This look from Jose Mourinho . . . it’s not good. (Oli Scarff/AFP/Getty Images)

It’s uncanny, really.

In his first season as Real Madrid’s manager in 2010-11, Jose Mourinho led the team to its first Copa del Rey title in 18 years. In his second, Real won the La Liga crown for the first time in four years, setting the record for season wins. In his third, Mourinho clashed with nearly everyone — his players, other coaches, referees, journalists — and would eventually step down, calling the season “the worst of my career.”

From there, Mourinho returned to Chelsea, where he had won two Premier League titles and an FA Cup earlier this century. He led the Blues to a third-place Premier League title and a Champions League semifinal berth in his first season and another Premier League championship in his second but, once again, stumbled in his third. After losing nine of his first 16 matches, Chelsea and Mourinho parted ways “by mutual consent” in December 2015.

Mourinho now is in his third season at Manchester United, and, based on the early results in this year’s Premier League, the third-year cratering we’ve come to expect from the Portuguese manager has begun once again. On Monday, Tottenham traveled to Old Trafford and humiliated the home team, 3-0, the first time in four Manchester meetings that Spurs had even registered a goal. For only the second time in Premier League history, Manchester United has lost two of its opening three matches.

The response from Mourinho was both feisty and peculiar. He stuck around after the final whistle to salute the few Man U fans who stayed till the very bitter end (ignoring, perhaps, the Spurs fans who chanted, “You’re getting sacked in the morning.”) (He hasn’t. Yet.)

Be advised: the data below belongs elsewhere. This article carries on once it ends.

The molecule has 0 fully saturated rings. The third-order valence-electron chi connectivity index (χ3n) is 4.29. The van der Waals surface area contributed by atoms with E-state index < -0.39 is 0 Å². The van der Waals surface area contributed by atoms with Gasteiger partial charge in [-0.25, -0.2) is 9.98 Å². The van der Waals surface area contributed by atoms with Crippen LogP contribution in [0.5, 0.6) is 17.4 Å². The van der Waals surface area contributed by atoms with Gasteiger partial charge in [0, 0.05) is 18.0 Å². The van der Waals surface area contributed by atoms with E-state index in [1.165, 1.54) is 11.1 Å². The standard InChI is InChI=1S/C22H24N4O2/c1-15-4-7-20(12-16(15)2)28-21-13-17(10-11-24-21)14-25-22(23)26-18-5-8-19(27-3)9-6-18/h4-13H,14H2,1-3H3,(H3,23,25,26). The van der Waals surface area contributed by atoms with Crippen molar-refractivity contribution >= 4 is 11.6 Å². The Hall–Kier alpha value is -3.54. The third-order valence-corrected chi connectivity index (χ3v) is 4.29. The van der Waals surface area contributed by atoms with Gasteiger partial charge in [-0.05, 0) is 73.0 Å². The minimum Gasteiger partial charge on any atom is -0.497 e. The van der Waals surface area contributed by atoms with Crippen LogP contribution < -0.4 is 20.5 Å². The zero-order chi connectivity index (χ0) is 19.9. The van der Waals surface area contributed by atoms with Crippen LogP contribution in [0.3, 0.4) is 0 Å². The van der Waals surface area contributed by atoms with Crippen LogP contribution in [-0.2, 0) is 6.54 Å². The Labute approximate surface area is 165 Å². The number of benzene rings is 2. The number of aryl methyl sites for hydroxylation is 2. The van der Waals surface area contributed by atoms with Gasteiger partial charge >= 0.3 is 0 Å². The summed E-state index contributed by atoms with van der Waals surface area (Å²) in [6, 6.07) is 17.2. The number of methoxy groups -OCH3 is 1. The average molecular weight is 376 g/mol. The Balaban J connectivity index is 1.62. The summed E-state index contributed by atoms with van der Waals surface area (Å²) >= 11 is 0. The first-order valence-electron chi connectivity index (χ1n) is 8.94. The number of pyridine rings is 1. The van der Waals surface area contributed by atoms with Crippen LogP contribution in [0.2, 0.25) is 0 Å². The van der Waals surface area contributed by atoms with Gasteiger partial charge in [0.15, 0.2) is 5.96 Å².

Then, in one post-match interview, he insisted that his team actually had come out ahead in most aspects of the game. Except, you know, that problematic final score. Also, he said “all our fans don’t read papers, all our fans don’t watch television, all our fans are more intelligent than that,” which is likely untrue.

And finally, in his crowning achievement on a very bad night, Mourinho attempted to remind everyone of his past Premier League accomplishments, holding up three fingers and saying: “Do you know what this means? 3-0. That also means three Premiership [titles], and I won more Premierships alone than the other 19 managers together. Three for me and two for them.”

And then, repeating the word “respect” over and over again, he was gone.

According to the Guardian’s Jamie Jackson, Manchester United officials plan to stick with Mourinho despite his team’s struggles and the common knowledge that things tend to go sideways in the third year of his tenure. They saw good things in the first half of Monday’s game, when Man U kept Spurs off the board in a scoreless draw. A poor result at bottom-dwelling Burnley on Sunday would be less than ideal, however.

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